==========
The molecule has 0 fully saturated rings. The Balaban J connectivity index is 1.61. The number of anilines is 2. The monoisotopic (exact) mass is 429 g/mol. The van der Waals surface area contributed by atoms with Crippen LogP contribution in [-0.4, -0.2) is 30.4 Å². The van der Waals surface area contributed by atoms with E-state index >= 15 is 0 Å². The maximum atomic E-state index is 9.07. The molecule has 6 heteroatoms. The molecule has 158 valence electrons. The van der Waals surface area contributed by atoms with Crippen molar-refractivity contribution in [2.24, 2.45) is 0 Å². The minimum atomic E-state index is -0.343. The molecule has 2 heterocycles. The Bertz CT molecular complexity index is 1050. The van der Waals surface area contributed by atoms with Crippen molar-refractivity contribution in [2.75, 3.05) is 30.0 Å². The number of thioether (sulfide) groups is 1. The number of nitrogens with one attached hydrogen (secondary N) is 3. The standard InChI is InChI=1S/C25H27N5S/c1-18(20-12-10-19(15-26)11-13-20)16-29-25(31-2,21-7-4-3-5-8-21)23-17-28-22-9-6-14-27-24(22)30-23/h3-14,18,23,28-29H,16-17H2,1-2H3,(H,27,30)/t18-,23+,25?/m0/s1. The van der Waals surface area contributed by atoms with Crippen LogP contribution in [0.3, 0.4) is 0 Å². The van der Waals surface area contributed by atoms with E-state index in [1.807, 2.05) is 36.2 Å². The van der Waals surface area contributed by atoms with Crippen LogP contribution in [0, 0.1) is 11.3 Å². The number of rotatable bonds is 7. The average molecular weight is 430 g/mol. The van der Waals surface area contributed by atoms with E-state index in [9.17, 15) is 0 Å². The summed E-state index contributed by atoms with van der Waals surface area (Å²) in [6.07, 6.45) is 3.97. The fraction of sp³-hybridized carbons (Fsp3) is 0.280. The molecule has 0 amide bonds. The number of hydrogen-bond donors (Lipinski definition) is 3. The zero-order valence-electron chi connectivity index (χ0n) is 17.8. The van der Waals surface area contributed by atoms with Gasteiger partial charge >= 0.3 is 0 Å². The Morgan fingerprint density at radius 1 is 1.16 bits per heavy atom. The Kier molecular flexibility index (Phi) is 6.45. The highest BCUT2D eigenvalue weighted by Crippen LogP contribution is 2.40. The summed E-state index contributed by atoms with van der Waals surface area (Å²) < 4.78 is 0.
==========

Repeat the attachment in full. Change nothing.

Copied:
The molecule has 0 fully saturated rings. The Balaban J connectivity index is 1.61. The number of anilines is 2. The monoisotopic (exact) mass is 429 g/mol. The van der Waals surface area contributed by atoms with Crippen LogP contribution in [-0.4, -0.2) is 30.4 Å². The van der Waals surface area contributed by atoms with E-state index >= 15 is 0 Å². The maximum atomic E-state index is 9.07. The molecule has 6 heteroatoms. The molecule has 158 valence electrons. The van der Waals surface area contributed by atoms with Crippen molar-refractivity contribution in [2.24, 2.45) is 0 Å². The minimum atomic E-state index is -0.343. The molecule has 2 heterocycles. The Bertz CT molecular complexity index is 1050. The van der Waals surface area contributed by atoms with Crippen molar-refractivity contribution in [2.75, 3.05) is 30.0 Å². The number of thioether (sulfide) groups is 1. The number of nitrogens with one attached hydrogen (secondary N) is 3. The standard InChI is InChI=1S/C25H27N5S/c1-18(20-12-10-19(15-26)11-13-20)16-29-25(31-2,21-7-4-3-5-8-21)23-17-28-22-9-6-14-27-24(22)30-23/h3-14,18,23,28-29H,16-17H2,1-2H3,(H,27,30)/t18-,23+,25?/m0/s1. The van der Waals surface area contributed by atoms with Crippen LogP contribution in [0.3, 0.4) is 0 Å². The van der Waals surface area contributed by atoms with E-state index in [1.807, 2.05) is 36.2 Å². The van der Waals surface area contributed by atoms with Crippen LogP contribution in [0, 0.1) is 11.3 Å². The number of rotatable bonds is 7. The average molecular weight is 430 g/mol. The van der Waals surface area contributed by atoms with E-state index in [9.17, 15) is 0 Å². The summed E-state index contributed by atoms with van der Waals surface area (Å²) in [6.07, 6.45) is 3.97. The fraction of sp³-hybridized carbons (Fsp3) is 0.280. The molecule has 0 amide bonds. The number of hydrogen-bond donors (Lipinski definition) is 3. The zero-order valence-electron chi connectivity index (χ0n) is 17.8. The van der Waals surface area contributed by atoms with Gasteiger partial charge >= 0.3 is 0 Å². The Morgan fingerprint density at radius 1 is 1.16 bits per heavy atom. The Kier molecular flexibility index (Phi) is 6.45. The highest BCUT2D eigenvalue weighted by Crippen LogP contribution is 2.40. The summed E-state index contributed by atoms with van der Waals surface area (Å²) < 4.78 is 0.